I have a lot of friends who believe that the KJV is the only version fit for human consumption, and that all others are corrupt; That God was true to His word and preserved every last jot and tittle of His Word and saw to it that only the KJV would contain those every subtle pen strokes.
Personal opinion: that’s sad.
Actually.. lemme correct that. That’s bad.
Why would a person want to embrace one man’s translation (the KJV) and preach it as the only infallible Word of God when God never rubber-stamped the 1611 KJV? Honestly? I’ve never understood that. That’s just a modern day version of “teaching as doctrines the traditions of men” ..or perhaps I should say “But in vaine they do worship me, teaching for doctrines, the commandements of men“. (Matthew 15:9, KJV 1611)
I’m sure we’ve all heard the mantra “If the KJV was good enough for Paul and Jesus, then by golly, it’s good enough for me!” But seriously, answer the question: where did God ever say that the KJV (1611 or otherwise) was the infallible Word of God? God never said that – man did! I still haven’t gotten a straight answer to that question from my KJV-only friends. Maybe someday they’ll answer how/why God hid His word from the world until King James came along, and then allowed only a select few to be able to get His pure Word – but only if they happened to speak the goode king’s English. Maybe they have an interesting interpretation of Isaiah 6:9-10. I dunno. But I digress.
For all the manuscript debating we can do, all we’ll do is rehash the same old arguments and rebuttals. One man’s manuscript evidence is another man’s forgery; one man’s sacred scripture is another man’s deviation from the original. It never ends. So I’ll not debate those (very relevant) issues at this time.
There is another line of thinking that’s a bit more interesting: the KJVthumper bashers (peole who like to bash the people who swear on the KJV 1611) will tell you that the 1611 KJV didn’t use the English of the day. Well, my tape recorder was broken when I visited the goode king in his palace back then, so I suppose it doesn’t come as any surprise that I don’t have any hard evidence on my shelves to convince you. However, the discussion needn’t stop there: Using this lovely medium we call the “Internet”, we can quickly ascertain whether the “KJV English” language was common for books and Bibles of the day. If it was, then who cares if it was written in a given style for one translation: the style was either common or not common, period, and that’s a more relevant question (to my mind, at any rate).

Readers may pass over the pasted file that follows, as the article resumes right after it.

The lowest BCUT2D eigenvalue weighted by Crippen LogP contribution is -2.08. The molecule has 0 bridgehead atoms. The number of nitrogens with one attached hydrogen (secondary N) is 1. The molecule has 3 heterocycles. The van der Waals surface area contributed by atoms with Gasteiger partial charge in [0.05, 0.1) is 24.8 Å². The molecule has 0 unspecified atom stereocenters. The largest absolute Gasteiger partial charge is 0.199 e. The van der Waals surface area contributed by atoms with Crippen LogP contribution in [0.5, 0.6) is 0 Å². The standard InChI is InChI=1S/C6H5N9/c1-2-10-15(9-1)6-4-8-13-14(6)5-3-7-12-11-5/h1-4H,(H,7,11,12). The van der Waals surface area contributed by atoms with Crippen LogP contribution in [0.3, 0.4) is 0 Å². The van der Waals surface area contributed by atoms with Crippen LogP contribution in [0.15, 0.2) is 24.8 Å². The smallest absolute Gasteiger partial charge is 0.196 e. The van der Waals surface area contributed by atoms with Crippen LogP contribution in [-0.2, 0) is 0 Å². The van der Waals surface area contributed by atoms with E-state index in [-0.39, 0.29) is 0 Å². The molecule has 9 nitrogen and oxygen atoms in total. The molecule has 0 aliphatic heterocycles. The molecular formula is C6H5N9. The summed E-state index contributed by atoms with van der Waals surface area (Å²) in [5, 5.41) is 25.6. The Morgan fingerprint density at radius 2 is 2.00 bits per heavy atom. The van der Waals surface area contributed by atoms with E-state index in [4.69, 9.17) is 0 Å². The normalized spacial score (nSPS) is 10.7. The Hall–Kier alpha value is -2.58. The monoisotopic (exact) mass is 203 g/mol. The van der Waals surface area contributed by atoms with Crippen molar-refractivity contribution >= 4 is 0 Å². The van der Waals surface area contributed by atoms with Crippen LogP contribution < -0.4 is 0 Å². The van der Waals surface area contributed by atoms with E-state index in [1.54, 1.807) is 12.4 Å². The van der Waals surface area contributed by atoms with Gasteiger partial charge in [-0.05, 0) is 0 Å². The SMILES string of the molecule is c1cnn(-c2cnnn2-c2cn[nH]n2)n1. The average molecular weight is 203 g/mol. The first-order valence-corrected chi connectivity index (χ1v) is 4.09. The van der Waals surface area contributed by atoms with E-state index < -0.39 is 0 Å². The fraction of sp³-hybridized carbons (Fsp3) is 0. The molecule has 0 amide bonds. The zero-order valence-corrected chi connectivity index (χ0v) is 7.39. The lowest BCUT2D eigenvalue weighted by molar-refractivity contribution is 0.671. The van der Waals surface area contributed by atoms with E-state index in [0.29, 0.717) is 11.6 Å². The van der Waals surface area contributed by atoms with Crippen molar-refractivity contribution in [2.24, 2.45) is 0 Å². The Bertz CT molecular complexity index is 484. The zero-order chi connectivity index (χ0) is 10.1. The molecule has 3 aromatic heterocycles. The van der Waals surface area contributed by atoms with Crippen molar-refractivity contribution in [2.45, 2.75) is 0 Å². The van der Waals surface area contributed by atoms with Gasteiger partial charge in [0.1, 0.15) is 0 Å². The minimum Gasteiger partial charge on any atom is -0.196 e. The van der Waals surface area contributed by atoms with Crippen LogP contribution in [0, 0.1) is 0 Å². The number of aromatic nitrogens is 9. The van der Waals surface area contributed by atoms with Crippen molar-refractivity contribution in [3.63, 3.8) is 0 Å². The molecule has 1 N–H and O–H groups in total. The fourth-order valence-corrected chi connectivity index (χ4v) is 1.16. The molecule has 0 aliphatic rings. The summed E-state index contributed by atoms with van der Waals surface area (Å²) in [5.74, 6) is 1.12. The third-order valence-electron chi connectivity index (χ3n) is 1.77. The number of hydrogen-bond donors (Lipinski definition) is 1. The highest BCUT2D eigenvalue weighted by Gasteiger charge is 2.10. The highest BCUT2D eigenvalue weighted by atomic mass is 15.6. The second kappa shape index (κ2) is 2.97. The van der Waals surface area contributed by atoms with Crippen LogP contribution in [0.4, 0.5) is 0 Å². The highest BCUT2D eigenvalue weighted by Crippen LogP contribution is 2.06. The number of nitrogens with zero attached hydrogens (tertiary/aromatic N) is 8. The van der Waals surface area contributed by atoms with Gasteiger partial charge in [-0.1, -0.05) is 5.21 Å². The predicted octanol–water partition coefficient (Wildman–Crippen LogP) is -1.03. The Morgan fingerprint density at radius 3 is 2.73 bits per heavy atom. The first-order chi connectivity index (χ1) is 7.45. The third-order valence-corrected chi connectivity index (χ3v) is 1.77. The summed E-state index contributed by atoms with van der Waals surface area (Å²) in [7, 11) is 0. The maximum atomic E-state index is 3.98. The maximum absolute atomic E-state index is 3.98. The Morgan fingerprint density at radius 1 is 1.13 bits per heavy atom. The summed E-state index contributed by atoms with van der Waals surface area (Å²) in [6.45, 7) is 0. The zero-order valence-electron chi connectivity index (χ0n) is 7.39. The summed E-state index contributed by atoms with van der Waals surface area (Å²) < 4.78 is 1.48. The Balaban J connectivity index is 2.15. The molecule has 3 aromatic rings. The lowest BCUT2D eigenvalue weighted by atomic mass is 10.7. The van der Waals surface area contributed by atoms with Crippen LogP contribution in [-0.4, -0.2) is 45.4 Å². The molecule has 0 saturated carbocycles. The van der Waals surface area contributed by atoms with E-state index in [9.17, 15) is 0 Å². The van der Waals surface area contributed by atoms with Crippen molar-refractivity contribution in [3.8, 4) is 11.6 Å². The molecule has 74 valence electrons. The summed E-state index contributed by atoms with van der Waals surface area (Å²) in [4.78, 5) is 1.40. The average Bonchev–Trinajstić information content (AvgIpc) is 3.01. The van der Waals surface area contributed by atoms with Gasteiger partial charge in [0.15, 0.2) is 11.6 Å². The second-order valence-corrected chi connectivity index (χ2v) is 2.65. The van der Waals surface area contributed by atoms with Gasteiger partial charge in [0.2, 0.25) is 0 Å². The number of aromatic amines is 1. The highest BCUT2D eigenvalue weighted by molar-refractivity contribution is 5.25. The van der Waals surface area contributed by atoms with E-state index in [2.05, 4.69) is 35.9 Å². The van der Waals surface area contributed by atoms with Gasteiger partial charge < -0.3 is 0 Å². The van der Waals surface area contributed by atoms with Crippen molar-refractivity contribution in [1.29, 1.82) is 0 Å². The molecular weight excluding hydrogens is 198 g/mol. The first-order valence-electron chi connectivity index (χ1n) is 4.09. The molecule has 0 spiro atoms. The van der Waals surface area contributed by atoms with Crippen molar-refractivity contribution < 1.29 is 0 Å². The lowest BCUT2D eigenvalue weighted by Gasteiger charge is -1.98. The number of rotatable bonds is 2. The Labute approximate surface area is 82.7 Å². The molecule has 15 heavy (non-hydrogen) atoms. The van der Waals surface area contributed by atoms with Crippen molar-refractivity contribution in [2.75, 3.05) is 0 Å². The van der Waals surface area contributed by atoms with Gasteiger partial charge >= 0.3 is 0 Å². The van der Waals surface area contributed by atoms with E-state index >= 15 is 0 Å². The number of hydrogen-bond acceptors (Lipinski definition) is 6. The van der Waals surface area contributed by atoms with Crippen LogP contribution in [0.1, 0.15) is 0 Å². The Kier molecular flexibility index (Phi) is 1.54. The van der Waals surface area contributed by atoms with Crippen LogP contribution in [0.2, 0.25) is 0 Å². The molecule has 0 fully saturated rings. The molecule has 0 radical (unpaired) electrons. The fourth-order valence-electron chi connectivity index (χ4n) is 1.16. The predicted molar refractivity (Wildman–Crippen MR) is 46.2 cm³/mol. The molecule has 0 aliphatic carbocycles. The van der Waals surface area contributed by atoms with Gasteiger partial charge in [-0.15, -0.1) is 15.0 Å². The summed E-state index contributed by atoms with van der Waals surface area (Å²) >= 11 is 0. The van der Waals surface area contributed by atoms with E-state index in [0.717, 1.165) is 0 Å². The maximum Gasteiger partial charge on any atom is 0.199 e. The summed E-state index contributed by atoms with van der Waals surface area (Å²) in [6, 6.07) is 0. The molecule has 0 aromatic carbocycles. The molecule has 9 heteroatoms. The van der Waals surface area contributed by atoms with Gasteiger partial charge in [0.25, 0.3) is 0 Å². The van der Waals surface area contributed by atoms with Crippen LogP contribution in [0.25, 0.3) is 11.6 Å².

How do we check whether the “KJV English” was popular in that day? Simple! We’ll use any number of websites and READ FOR OURSELVES from the versions of Bibles that were available before and after the goode ole KJV 1611 was written. Namely, use www.studylight.org. (there are lots of other websites that do the same thing)
So.. Here’s Luke 3:36 in a variety of translations from around the time that King James authorized his 1611 Bible (King James & Co weren’t the only ones putting out Bible translations back then, y’know):
Tyndale New Testament (1526)
which was the sonne of Cainan: which was the sonne of Arphaxat: which was the sonne of Sem: which was the sonne of Noe: which was the sonne of Lameth:
The Bishop’s Bible (1568)
whiche was the sonne of Arphaxad, whiche was the sonne of Sem, whiche was the sonne of Noe, whiche was the sonne of Lamech:
The Geneva Bible (1587)
The sonne of Cainan, the sonne of Arphaxad, the sonne of Sem, the sonne of Noe, the sonne of Lamech,
The King James Version 1611 (Authorized)
Which was the sonne of Cainan, which was the sonne of Arphaxad, which was the sonne of Sem, which was the sonne of Noe, which was the sonne of Lamech,
Daniel Mace New Testament (1729)
son of Cainan, son of Arphaxad, son of Sem, son of Noe, son of Lamech, son of Mathusala,
Wesley’s New Testament (1755)
the son of Heber, the son of Sala, The son of Cainan, the son of Arphaxad, the son of Shem, the son of Noah, the son of Lamech, The son of Methuselah,
The King James Version 1769 (Authorized) – This is the version most KJVers use, even though they think it’s the “1611″
Which was the son of Cainan, which was the son of Arphaxad, which was the son of Sem, which was the son of Noe, which was the son of Lamech,
Ok, so maybe they started and stopped their verses in slightly different places, but so what, they’re saying the same thing and by James, they all sound like the King James! So, there you have it! Proof in the pudding; end of discussion! All things considered, I don’t suppose the KJV reads too terribly different from the other Bibles that came out around the same time. Discussion settled. The language used in the KJV was not some tortured archaic uncommon language.
See – that was simple.
Did I just notice that ALL of these translations show that Luke MISQUOTED Gen 11:12 and 1 Chronicles???
And Shem liued, after he begate Arphaxad, fiue hundred yeeres, and begate sonnes and daughters. And Arphaxad liued fiue and thirtie yeeres, and begate Salah. (Genesis 11:11-12, KJV 1611)
Adam, Sheth, Enosh, Kenan, Mahalaleel, Iered, Henoch, Methushelah, Lamech, Noah, Shem, Ham, & Iapheth. (1 Chronicles 1:1-4, KJV 1611)
And all this time I thought that every jot and tittle of the Goode King James was perfectly preserved for all time!!??
(Take heart: There are several ways to deal with this, but the KJVers definition of ‘infallibility’ is not it)